Fall is a transitional season and that means many wildlife are more publicly visible as they attempt to find partners.
With most wildlife collisions occurring at dusk and a dawn that keeps getting earlier, fall can be a dangerous time for driving. For example, you may encounter more deer on the roads during this time as they become more mobile in an attempt to find mates.
Allison Dean is a volunteer with Watch for Wildlife -- a program to raise greater awareness about vehicle collisions with wildlife. In a recent interview with The Weather Network, she said the No. 1 avoidance factor is speed.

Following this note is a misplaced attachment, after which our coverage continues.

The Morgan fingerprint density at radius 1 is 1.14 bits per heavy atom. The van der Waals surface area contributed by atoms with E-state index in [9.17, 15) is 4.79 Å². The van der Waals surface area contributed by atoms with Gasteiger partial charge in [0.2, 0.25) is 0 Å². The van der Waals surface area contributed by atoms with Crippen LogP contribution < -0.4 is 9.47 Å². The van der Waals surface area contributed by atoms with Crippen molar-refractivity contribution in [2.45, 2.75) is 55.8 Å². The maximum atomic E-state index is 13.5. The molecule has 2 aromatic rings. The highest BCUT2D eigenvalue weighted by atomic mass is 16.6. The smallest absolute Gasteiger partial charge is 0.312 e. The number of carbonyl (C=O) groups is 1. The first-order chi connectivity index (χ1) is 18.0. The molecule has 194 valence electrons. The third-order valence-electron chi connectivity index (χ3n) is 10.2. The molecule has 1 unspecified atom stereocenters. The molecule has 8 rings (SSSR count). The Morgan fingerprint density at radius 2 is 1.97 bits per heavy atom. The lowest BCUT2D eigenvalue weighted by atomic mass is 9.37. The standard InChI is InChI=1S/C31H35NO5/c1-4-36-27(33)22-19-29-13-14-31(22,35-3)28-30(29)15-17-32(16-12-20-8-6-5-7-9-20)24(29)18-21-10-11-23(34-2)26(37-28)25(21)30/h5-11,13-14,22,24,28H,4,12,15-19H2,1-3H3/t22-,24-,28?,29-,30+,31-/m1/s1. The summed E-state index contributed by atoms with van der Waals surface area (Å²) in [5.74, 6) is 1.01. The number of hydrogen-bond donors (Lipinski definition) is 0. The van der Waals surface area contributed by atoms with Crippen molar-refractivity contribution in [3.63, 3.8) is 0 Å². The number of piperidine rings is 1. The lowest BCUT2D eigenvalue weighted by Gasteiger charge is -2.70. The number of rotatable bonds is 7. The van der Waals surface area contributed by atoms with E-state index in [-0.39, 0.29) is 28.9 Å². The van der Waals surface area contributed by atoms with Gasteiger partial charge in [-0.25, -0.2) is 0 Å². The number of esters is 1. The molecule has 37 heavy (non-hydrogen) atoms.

"Going over the speed limit at all can really reduce the time you have to realize that there's an animal on the road and be able to break," said Dean.
The slower speed at which you travel, the more likely you will be able to safely react and avoid the collision. As to whether or not you should swerve if the animal is too close, Dean has this to say.
"The general consensus is that even if it's a deer, you're still not supposed to swerve. You're not supposed to serve unless you see a moose."
Watch the video above to get more tips on road safety to avoid collisions with wildlife this fall.
Thumbnail courtesy of Line Dupuis.